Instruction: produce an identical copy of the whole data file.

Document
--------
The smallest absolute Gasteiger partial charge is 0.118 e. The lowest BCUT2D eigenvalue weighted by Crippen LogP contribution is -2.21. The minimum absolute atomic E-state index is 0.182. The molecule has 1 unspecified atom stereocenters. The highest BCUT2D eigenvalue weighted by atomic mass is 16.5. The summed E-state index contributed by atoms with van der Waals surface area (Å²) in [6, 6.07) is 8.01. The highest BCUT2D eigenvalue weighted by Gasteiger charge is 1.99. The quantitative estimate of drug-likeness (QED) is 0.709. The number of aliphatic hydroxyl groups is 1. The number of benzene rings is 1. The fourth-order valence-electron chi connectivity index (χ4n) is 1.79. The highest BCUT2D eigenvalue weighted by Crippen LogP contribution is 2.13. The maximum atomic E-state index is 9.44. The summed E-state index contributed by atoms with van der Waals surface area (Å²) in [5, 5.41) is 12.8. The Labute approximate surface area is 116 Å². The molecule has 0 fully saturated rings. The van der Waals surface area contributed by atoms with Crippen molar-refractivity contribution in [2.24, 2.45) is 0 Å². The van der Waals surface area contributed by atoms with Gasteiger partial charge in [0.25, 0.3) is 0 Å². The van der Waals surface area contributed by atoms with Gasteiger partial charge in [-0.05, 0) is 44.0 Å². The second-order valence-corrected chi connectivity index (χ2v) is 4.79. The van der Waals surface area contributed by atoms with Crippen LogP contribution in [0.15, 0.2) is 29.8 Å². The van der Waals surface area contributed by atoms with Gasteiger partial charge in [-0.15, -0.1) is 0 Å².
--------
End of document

The smallest absolute Gasteiger partial charge is 0.118 e. The lowest BCUT2D eigenvalue weighted by Crippen LogP contribution is -2.21. The minimum absolute atomic E-state index is 0.182. The molecule has 1 unspecified atom stereocenters. The highest BCUT2D eigenvalue weighted by atomic mass is 16.5. The summed E-state index contributed by atoms with van der Waals surface area (Å²) in [6, 6.07) is 8.01. The highest BCUT2D eigenvalue weighted by Gasteiger charge is 1.99. The quantitative estimate of drug-likeness (QED) is 0.709. The number of aliphatic hydroxyl groups is 1. The number of benzene rings is 1. The fourth-order valence-electron chi connectivity index (χ4n) is 1.79. The highest BCUT2D eigenvalue weighted by Crippen LogP contribution is 2.13. The maximum atomic E-state index is 9.44. The summed E-state index contributed by atoms with van der Waals surface area (Å²) in [5, 5.41) is 12.8. The Labute approximate surface area is 116 Å². The molecule has 0 fully saturated rings. The van der Waals surface area contributed by atoms with Crippen molar-refractivity contribution in [2.24, 2.45) is 0 Å². The van der Waals surface area contributed by atoms with Gasteiger partial charge in [0.25, 0.3) is 0 Å². The van der Waals surface area contributed by atoms with Gasteiger partial charge in [-0.05, 0) is 44.0 Å². The second-order valence-corrected chi connectivity index (χ2v) is 4.79. The van der Waals surface area contributed by atoms with Crippen LogP contribution in [0.15, 0.2) is 29.8 Å². The van der Waals surface area contributed by atoms with Gasteiger partial charge in [-0.15, -0.1) is 0 Å².